Personally, I expect that I, though vaccinated, will not be making many changes in my mask behavior immediately. The few stores that I frequent are likely to keep their mask policies in place for now. Visiting my father in the health care building of his senior community will probably still require masking because, although they are vaccinated, the residents are still vulnerable due to their age and underlying health problems. If the state does drop the mask mandate, small businesses, such as hair salons and restaurants, may decide to let vaccinated customers unmask and could easily ask for proof of vaccination to give peace of mind to their employees and customers.

I am frustrated by the media commentary surrounding this CDC announcement. For weeks, commentators have been complaining that the CDC was too slow in changing its recommendations for vaccinated people and that it was a disincentive to get vaccinated. The CDC was waiting for additional scientific findings to be published before making changes, but, now that they have, the commentators are complaining that it happened too fast.

They are also complaining that the CDC guidance is confusing. It’s not. It is meant for use on an individual level and it’s very clear about what activities fully vaccinated individuals can do without masking/distancing and what activities unvaccinated people can do without masking/distancing. The CDC and the federal government are not the ones with authority to require masks in stores, churches, etc. State and local governments and businesses do that.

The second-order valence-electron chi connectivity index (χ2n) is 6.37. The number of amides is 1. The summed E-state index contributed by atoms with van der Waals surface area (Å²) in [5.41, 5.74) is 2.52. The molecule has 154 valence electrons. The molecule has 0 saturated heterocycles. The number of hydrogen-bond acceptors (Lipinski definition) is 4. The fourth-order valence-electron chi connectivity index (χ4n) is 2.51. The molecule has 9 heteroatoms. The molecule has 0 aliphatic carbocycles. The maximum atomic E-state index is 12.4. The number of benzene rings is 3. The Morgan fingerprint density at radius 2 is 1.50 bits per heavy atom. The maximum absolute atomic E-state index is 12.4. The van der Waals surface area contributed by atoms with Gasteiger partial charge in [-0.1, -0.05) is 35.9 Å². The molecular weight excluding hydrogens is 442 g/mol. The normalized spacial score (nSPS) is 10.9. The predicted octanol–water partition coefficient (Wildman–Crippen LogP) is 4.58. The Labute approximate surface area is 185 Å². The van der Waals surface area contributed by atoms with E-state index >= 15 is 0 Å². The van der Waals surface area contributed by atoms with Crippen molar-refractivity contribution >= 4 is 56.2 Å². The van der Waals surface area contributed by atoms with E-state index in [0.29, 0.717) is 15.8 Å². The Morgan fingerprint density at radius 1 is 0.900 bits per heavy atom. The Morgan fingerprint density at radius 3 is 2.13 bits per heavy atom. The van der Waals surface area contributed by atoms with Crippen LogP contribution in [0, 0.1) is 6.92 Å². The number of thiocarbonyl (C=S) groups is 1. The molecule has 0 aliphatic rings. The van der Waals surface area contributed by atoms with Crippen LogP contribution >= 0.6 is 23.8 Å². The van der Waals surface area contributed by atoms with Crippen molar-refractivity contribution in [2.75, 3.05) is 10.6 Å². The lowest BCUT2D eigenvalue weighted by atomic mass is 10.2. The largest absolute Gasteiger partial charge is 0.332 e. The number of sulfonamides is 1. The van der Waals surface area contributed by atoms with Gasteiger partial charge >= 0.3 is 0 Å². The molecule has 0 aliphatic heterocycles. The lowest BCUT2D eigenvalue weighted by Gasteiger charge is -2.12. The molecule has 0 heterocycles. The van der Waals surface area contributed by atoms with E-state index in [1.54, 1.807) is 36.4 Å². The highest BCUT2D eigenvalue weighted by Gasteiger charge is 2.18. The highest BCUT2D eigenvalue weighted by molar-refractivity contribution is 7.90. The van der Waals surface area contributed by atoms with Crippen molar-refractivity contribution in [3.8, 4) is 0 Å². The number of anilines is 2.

So, please, everyone, stop whining, learn about the recommendations from the CDC and the policies in place in your local area, and behave accordingly for the safety of yourself and others.

If you are eligible for vaccination but haven’t done it yet, make arrangements to do so as soon as possible so you don’t become seriously ill or pass the virus on to someone else.

Remember to be kind and respectful to others. Some vaccinated people will choose to continue wearing masks because they are immunocompromised and more susceptible. I know people with allergies who are continuing to mask outdoors to protect themselves from high pollen counts. Some parents of children who are too young to be vaccinated wear their masks to be a good example for their children. It is not your business to criticize someone else’s decision and masking is never a wrong choice when it comes to public health. In some countries, masks have been common for years, especially during flu season or when there are air quality problems.